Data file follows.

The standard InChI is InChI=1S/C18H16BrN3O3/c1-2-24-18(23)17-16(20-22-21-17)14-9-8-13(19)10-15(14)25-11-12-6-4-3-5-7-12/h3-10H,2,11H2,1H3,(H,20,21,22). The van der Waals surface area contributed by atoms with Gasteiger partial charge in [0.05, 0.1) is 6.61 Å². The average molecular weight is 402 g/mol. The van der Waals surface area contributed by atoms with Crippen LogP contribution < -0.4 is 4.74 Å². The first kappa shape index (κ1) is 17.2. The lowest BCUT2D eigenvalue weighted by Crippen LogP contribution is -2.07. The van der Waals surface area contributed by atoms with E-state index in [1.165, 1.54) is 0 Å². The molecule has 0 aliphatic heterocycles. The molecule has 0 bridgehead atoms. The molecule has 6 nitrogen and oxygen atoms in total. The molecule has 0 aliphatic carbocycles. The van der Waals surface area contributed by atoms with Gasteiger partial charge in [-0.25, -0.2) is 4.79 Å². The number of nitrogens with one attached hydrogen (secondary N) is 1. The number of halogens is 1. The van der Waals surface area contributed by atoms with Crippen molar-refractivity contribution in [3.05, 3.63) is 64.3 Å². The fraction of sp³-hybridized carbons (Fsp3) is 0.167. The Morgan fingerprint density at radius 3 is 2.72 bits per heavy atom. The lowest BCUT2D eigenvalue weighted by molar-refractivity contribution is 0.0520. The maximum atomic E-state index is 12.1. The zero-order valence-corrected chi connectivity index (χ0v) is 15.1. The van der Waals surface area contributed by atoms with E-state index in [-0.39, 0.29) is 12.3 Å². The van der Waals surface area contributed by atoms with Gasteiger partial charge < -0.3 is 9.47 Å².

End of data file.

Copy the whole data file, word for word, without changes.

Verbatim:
The standard InChI is InChI=1S/C18H16BrN3O3/c1-2-24-18(23)17-16(20-22-21-17)14-9-8-13(19)10-15(14)25-11-12-6-4-3-5-7-12/h3-10H,2,11H2,1H3,(H,20,21,22). The van der Waals surface area contributed by atoms with Gasteiger partial charge in [0.05, 0.1) is 6.61 Å². The average molecular weight is 402 g/mol. The van der Waals surface area contributed by atoms with Crippen LogP contribution < -0.4 is 4.74 Å². The first kappa shape index (κ1) is 17.2. The lowest BCUT2D eigenvalue weighted by Crippen LogP contribution is -2.07. The van der Waals surface area contributed by atoms with E-state index in [1.165, 1.54) is 0 Å². The molecule has 0 aliphatic heterocycles. The molecule has 0 bridgehead atoms. The molecule has 6 nitrogen and oxygen atoms in total. The molecule has 0 aliphatic carbocycles. The van der Waals surface area contributed by atoms with Gasteiger partial charge in [-0.25, -0.2) is 4.79 Å². The number of nitrogens with one attached hydrogen (secondary N) is 1. The number of halogens is 1. The van der Waals surface area contributed by atoms with Crippen molar-refractivity contribution in [3.05, 3.63) is 64.3 Å². The fraction of sp³-hybridized carbons (Fsp3) is 0.167. The Morgan fingerprint density at radius 3 is 2.72 bits per heavy atom. The lowest BCUT2D eigenvalue weighted by molar-refractivity contribution is 0.0520. The maximum atomic E-state index is 12.1. The zero-order valence-corrected chi connectivity index (χ0v) is 15.1. The van der Waals surface area contributed by atoms with E-state index in [-0.39, 0.29) is 12.3 Å². The van der Waals surface area contributed by atoms with Gasteiger partial charge < -0.3 is 9.47 Å².